Column originally published in the Tampa Bay Times.
There are few things that bring America to its feet like the tribal ritual of “March Madness” — mad because everyone has a chance to dream, to hope that this may be the year, the season to remember, the triumph against all odds.
The South Carolina Gamecocks out-duke Duke. Villanova is returned to the Main Line from the nation’s cheese capital. Xavier x’s out the Florida State Seminoles. Game after game after heart-stopping game.
Although we wear different jerseys and root for different schools, it is a unifying tradition that reminds all of us about the power of believing in the forces that drive life to a place of memory and meaning.
Today there’s another game going in the city on the Potomac. The shot clock is measured by bills proposed and laws passed, and the score moves back and forth between the two political parties refereed by the American people.
Logic suggests we would root for only one team, America’s team, to bring the championship home every year on the things that matter most. Our family. Our community. Our ability to have and retain a job. Our protection against enemies foreign and domestic.
Yet this week Washington will again engage in a game of winners and losers, of one-upmanship where upping our game is usurped by politicians and special interests out to up themselves.
This week, President Donald Trump has an opportunity to disrupt the system to do something heretofore unheard of: getting stuff done.
First up, Judge Neil Gorsuch, a supreme choice for the Supreme Court, whose experience, temperament and outlook fit the Master Disrupter. His defense of the “Chevron deference,” which holds that bureaucrats should not be empowered to interpret, versus enforce, laws, strikes to the heart of a federal government that’s run amok with powers it was never given and should never have.
This appointee is critical for the president at a time when he tries to supplant tabloid-like fixation on wiretapping with tapping brilliance where it counts. In basketball terms, this should be a layup.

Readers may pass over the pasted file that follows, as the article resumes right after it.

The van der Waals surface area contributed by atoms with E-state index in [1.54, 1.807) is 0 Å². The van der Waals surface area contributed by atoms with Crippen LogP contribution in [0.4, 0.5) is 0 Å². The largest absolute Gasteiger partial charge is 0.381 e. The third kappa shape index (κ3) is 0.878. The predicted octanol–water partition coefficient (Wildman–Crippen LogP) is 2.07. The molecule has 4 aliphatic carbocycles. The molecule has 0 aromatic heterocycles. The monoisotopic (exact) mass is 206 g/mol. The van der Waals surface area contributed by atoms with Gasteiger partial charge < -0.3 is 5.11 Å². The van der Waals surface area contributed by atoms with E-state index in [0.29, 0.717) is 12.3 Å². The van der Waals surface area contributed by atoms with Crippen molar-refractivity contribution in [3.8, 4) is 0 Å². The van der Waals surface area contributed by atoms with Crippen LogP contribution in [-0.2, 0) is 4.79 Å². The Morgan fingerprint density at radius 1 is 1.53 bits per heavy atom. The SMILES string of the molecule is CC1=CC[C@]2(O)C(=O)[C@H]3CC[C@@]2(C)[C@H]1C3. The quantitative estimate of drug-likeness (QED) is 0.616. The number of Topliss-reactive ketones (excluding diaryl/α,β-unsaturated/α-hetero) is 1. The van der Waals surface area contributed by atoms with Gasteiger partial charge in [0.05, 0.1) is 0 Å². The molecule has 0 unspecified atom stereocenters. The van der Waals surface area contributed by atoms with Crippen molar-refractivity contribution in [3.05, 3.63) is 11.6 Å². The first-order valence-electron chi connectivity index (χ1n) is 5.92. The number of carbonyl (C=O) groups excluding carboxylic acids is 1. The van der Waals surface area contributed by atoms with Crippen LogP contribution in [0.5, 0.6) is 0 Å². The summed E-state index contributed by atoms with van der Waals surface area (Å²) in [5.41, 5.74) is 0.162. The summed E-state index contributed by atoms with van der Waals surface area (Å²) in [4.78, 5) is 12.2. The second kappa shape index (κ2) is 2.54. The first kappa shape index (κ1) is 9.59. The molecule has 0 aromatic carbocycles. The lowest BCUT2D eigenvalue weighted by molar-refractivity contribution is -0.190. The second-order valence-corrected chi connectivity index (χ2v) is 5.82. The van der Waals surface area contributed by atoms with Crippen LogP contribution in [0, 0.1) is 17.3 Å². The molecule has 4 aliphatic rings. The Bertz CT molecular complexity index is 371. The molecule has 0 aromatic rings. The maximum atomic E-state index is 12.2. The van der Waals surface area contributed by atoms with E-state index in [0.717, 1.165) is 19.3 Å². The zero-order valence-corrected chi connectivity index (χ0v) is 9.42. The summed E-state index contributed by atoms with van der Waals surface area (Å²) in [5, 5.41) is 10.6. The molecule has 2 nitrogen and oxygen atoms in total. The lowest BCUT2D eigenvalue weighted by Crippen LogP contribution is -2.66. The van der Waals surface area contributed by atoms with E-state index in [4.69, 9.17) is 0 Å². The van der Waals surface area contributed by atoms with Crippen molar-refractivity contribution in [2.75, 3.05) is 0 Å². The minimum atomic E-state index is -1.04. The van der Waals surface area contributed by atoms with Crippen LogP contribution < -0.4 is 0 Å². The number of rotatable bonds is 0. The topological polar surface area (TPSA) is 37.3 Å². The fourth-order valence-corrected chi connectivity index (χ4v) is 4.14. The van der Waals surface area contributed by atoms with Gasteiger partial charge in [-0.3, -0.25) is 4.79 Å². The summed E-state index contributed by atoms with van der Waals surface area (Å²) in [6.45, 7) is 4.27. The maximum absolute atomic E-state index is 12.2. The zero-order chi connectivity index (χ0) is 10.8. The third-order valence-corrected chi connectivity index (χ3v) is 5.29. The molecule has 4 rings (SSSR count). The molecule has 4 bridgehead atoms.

Next up, heath care, where lives of Americans are literally on the line. This is where politics and posturing must give way to serious discussion and remedy. Obamacare, however well-intended, has been a remarkable retreat from common sense and marketplace-driven solutions. Premiums are soaring, deductibles are so high many forgo treatment and insurers are heading to the sidelines faster than Duke basketball fans.
House Speaker Paul Ryan has an opportunity to pass the kind of landmark legislation that comes along once in a lifetime that will impact hundreds of millions of lifetimes. To get there, he needs to hit a couple of three-pointers in the next few weeks to retain the GOP’s newfound home-court advantage. Do that, and the naysayers will move on to other turf to gripe about, other politicians to talk about, other crises to rail about.
Finally, the president this week has another chance of drilling one jump shot after another dealing with trade. Despite the less-than-smooth opening to the new administration, Trump continues to command the bully pulpit when it comes to jobs and the economy.
The stock market has soared, jobs are coming back to the states and the campaign-fueled attack point that other nations have benefitted at our expense continues to spark passion and public support. This is Trump at his Trumpian best, aimed at the solar plexus of a public restless to feel that the nation is back on its game again. So far, the crowd has liked it — a lot.
Today the pundits are back at it again, prognosticating peril at every turn, backed by polls showing the president has yet to fully gain traction with the nation. It’s a patently unfair report card given the new administration is barely out of the gates and major measures, while afoot, are just now being assessed and debated. It also belies the beliers who suggest the world has already come to a cataclysmic stop though the economy is better, jobs are more plentiful, and the nation is safe.
Early next month, America crowns a new national basketball champion. Many will be disappointed, others dispirited into despondency, and yet the sun will rise the next day as sports fans move on to the Masters, a new baseball season, the NFL draft, the Kentucky Derby.
Let’s hope Washington takes a cue from us and decides it’s time to play to win. One team. Together. At the buzzer.
Adam Goodman is a national Republican media consultant based in Tampa and the first Edward R. Murrow Fellow at Tufts University’s Fletcher School of Law and Diplomacy. He wrote this exclusively for the Tampa Bay Times.